Bernanke to Extend Stimulus?
By Brianna Panzica
Economic growth in the U.S. has been slow.
And it’s up to the government to decide what to do about it.
Economists are now speculating that Federal Reserve Chairman Ben S. Bernanke will postpone reducing record levels of stimulus, and the long-awaited "exit strategy" is starting to look like it will be a long ways off.
The Federal Open Market Committee (FOMC) started a two-day meeting on Tuesday, which is expected to end around noon on Wednesday, to discuss policy and the stimulus plan.
The second round of the quantitative easing program, QE2, consists of the government buying $600 billion in Treasury bonds, and it is scheduled to end on June 30.
It is expected that this will end as planned.
And 69% of economists have said that a third round is “very unlikely”, according to Bloomberg.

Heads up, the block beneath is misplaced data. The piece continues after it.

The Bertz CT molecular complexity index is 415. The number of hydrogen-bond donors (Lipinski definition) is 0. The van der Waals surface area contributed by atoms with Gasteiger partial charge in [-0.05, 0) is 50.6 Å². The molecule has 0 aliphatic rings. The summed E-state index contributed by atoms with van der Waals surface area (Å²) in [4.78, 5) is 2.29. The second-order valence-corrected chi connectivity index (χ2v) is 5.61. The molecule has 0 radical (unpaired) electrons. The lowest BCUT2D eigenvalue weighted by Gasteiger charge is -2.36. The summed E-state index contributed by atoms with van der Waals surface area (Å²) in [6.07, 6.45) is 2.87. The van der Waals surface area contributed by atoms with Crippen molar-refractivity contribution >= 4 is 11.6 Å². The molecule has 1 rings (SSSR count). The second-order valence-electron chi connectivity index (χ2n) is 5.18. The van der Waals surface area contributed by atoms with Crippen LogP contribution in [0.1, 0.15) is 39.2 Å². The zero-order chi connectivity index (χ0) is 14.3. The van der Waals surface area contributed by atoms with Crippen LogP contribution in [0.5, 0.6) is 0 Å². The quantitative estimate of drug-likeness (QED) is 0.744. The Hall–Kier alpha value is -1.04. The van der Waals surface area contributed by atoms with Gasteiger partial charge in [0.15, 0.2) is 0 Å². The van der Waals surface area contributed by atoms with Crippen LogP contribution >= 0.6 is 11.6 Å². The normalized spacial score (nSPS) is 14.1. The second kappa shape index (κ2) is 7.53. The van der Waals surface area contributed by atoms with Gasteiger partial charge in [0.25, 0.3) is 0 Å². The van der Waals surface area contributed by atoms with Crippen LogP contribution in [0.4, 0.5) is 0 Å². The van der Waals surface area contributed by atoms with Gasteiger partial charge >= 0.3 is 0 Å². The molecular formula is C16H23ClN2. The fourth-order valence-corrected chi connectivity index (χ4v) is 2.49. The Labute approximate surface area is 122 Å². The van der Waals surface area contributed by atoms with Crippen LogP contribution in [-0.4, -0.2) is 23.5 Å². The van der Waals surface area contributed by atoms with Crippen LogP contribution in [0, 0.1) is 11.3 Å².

However of 58 economists, 79% believed that the record stimulus would be prolonged until October at the earliest, a difference of 27% from after the last FOMC meeting in April, according to Bloomberg.
And 90% believe the low interest rate plan will hold out until the fourth quarter.
Economic growth has slowed lately, and right now, according to Richmond Fed President Jeffrey Lacker, it is “frustratingly slow".
In the fourth quarter of 2010, growth rate was at 3.1%, but in the first quarter of 2011 it has dropped to 1.8%.
Holding off on exiting the stimulus will help to boost the economy, and it may especially aid the unemployment rates and housing market.
The FOMC will publicly announce the results of their meeting once it lets out later today.+5
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